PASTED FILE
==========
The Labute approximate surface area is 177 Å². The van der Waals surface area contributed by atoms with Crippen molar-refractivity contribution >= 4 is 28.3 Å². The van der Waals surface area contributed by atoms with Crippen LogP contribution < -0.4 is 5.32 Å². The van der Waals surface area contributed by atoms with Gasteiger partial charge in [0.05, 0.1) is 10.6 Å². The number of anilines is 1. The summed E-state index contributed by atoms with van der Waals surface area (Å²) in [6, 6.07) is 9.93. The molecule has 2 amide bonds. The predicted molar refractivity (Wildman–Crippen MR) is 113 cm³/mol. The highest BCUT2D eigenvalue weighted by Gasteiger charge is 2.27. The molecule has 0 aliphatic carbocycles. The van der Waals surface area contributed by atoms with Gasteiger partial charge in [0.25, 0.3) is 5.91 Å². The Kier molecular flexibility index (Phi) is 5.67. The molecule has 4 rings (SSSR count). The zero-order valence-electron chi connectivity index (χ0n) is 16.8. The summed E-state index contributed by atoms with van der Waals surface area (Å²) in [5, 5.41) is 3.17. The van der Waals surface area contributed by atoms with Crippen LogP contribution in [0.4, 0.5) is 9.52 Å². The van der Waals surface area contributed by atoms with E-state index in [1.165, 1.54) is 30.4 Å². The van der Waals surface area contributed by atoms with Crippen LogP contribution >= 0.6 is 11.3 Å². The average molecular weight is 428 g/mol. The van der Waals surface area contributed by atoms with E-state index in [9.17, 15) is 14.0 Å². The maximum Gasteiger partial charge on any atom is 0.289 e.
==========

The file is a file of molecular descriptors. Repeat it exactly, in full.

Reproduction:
The Labute approximate surface area is 177 Å². The van der Waals surface area contributed by atoms with Crippen molar-refractivity contribution >= 4 is 28.3 Å². The van der Waals surface area contributed by atoms with Crippen LogP contribution < -0.4 is 5.32 Å². The van der Waals surface area contributed by atoms with Gasteiger partial charge in [0.05, 0.1) is 10.6 Å². The number of anilines is 1. The summed E-state index contributed by atoms with van der Waals surface area (Å²) in [6, 6.07) is 9.93. The molecule has 2 amide bonds. The predicted molar refractivity (Wildman–Crippen MR) is 113 cm³/mol. The highest BCUT2D eigenvalue weighted by Gasteiger charge is 2.27. The molecule has 0 aliphatic carbocycles. The van der Waals surface area contributed by atoms with Gasteiger partial charge in [0.25, 0.3) is 5.91 Å². The Kier molecular flexibility index (Phi) is 5.67. The molecule has 4 rings (SSSR count). The zero-order valence-electron chi connectivity index (χ0n) is 16.8. The summed E-state index contributed by atoms with van der Waals surface area (Å²) in [5, 5.41) is 3.17. The van der Waals surface area contributed by atoms with Crippen LogP contribution in [0.4, 0.5) is 9.52 Å². The van der Waals surface area contributed by atoms with E-state index in [1.165, 1.54) is 30.4 Å². The van der Waals surface area contributed by atoms with Crippen LogP contribution >= 0.6 is 11.3 Å². The average molecular weight is 428 g/mol. The van der Waals surface area contributed by atoms with E-state index in [9.17, 15) is 14.0 Å². The maximum Gasteiger partial charge on any atom is 0.289 e.